At VienneMilano, we share a passion for learning – particularly the history of fashion. That’s why we’ve taken the time to blog about the history of stockings, robes and underwear. This week, we focus on the history of bikinis.
While the modern bikini is accredited to the French (which we’ll get to later), archaeologists have found evidence of women wearing bikinis in ancient Greece and Rome dating as far back as 5600 BC.
Here we have paintings of goddesses wearing two-piece outfits from Siciliy.
During the Roman empire, women wore bandeau tops combined with brief-like underpants.
By the 18th century, women were required to wear “swimming gowns,” which were ankle-length loose-fitting chemises made of wool. Over time, this type of swimming gown was modified as it became shorter and sleeveless.
The evolution of the modern bikini began when female swimming was added as a competitive event in the 1912 Olympics. Designer Carl Jantzen created the first contemporary two-piece swimsuit, which featured a top with short sleeves and a pair of shorts.
By the 1920s, sunbathing became popular. Swimsuits were created with decorative embellishments. Nylon was invented by the 1930s and was used for creating swimsuits – bathing suits became more form-fitting and revealing.
Materials such as cotton and nylon became scarce during the Second World War as the American War Production Board demanded textile companies to focus on producing uniforms. Due to the scarcity of materials, clothing manufacturers were forced to produce two-piece swimsuits as it required fewer materials, thus promoting the use of bikinis. Two-piece bathing suits became the norm after World War II.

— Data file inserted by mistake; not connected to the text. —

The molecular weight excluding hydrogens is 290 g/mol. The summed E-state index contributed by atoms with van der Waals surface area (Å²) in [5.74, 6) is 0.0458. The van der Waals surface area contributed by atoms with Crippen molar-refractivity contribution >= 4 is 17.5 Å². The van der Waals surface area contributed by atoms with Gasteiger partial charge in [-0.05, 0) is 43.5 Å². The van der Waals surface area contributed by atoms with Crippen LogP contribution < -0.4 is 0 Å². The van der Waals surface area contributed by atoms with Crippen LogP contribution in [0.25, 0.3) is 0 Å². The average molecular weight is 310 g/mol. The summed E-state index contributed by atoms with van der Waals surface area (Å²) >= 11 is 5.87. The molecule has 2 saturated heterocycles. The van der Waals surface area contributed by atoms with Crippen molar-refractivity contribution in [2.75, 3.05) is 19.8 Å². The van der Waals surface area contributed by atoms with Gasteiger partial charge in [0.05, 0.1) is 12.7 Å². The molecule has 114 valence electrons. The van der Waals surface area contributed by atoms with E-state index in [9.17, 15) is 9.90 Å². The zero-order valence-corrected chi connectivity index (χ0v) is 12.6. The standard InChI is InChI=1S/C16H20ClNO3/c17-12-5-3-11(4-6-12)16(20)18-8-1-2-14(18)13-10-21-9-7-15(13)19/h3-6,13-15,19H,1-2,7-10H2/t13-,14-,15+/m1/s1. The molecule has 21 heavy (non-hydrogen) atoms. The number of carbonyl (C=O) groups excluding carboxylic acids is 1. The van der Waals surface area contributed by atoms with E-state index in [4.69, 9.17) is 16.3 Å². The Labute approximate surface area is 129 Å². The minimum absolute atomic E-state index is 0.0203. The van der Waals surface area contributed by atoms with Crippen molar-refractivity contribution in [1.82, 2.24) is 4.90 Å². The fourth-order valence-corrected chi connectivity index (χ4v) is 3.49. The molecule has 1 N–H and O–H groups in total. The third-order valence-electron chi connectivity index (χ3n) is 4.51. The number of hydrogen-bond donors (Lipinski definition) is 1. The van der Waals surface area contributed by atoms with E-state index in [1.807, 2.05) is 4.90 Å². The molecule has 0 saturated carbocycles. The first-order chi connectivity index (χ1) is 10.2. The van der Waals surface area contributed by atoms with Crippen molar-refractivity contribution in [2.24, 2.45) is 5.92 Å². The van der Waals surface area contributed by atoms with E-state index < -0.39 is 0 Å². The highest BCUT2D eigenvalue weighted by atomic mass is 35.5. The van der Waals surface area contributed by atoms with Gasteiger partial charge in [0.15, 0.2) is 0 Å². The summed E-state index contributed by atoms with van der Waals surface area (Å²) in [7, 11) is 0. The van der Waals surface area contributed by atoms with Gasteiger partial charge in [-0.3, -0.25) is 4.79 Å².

After World War II, two Frenchmen decided to modified the two-piece bathing suit with their designs. One of the designers was named Jacques Heim, and he owned a beach shop in the French Riviera. He called his designed Atome (the French word for atom), as an atom is the smallest particle of matter. While the Atome was relatively small, it covered a woman’s navel.
Conversely, Louis Réard, who was managing his mother’s lingerie shop in St. Tropez, also redesigned the two-piece bathing suit. The difference in his design is that it revealed a woman’s navel. He noticed that women on the tropical island would roll their bathing suit down to maximize their exposure to the sun. As a marketing stunt, Réard named his design the Bikini – which is the name of the location where the American Government had been testing the atomic bomb.
At the time, no model dared to wear the Bikini as it was considered too revealing. Réard had to enlist a stripper to model his work – which paid off as evident by the fact that we use the name Bikini and not Atome.
The modern bikini wasn’t accepted everywhere. Many parts of the world considered it to be too risqué. However, with the push of Hollywood and the lifestyle of the rich and famous, the bikini became a fashion icon as we know it.